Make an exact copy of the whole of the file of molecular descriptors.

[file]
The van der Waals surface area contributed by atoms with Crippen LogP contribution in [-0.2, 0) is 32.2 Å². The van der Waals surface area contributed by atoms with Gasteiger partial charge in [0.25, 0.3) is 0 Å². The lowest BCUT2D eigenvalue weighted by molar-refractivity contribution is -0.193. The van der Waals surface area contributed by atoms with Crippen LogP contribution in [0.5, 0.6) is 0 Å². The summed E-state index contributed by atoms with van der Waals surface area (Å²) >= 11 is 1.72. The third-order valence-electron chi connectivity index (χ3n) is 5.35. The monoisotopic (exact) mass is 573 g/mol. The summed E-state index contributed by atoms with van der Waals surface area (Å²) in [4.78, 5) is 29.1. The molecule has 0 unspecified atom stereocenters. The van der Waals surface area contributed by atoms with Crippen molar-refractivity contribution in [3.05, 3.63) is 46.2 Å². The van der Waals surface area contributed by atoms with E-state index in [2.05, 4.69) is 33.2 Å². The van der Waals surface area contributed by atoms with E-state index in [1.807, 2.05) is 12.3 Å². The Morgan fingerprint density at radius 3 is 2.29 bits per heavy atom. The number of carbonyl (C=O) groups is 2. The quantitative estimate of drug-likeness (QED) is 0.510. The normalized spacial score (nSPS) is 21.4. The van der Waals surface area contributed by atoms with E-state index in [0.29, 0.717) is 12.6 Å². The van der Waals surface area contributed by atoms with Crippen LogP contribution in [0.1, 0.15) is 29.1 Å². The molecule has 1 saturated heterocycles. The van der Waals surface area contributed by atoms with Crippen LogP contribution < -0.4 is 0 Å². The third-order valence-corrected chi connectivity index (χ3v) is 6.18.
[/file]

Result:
The van der Waals surface area contributed by atoms with Crippen LogP contribution in [-0.2, 0) is 32.2 Å². The van der Waals surface area contributed by atoms with Gasteiger partial charge in [0.25, 0.3) is 0 Å². The lowest BCUT2D eigenvalue weighted by molar-refractivity contribution is -0.193. The van der Waals surface area contributed by atoms with Crippen LogP contribution in [0.5, 0.6) is 0 Å². The summed E-state index contributed by atoms with van der Waals surface area (Å²) >= 11 is 1.72. The third-order valence-electron chi connectivity index (χ3n) is 5.35. The monoisotopic (exact) mass is 573 g/mol. The summed E-state index contributed by atoms with van der Waals surface area (Å²) in [4.78, 5) is 29.1. The molecule has 0 unspecified atom stereocenters. The van der Waals surface area contributed by atoms with Crippen molar-refractivity contribution in [3.05, 3.63) is 46.2 Å². The van der Waals surface area contributed by atoms with E-state index in [2.05, 4.69) is 33.2 Å². The van der Waals surface area contributed by atoms with E-state index in [1.807, 2.05) is 12.3 Å². The Morgan fingerprint density at radius 3 is 2.29 bits per heavy atom. The number of carbonyl (C=O) groups is 2. The quantitative estimate of drug-likeness (QED) is 0.510. The normalized spacial score (nSPS) is 21.4. The van der Waals surface area contributed by atoms with E-state index in [0.29, 0.717) is 12.6 Å². The van der Waals surface area contributed by atoms with Crippen LogP contribution in [0.1, 0.15) is 29.1 Å². The molecule has 1 saturated heterocycles. The van der Waals surface area contributed by atoms with Crippen LogP contribution < -0.4 is 0 Å². The third-order valence-corrected chi connectivity index (χ3v) is 6.18.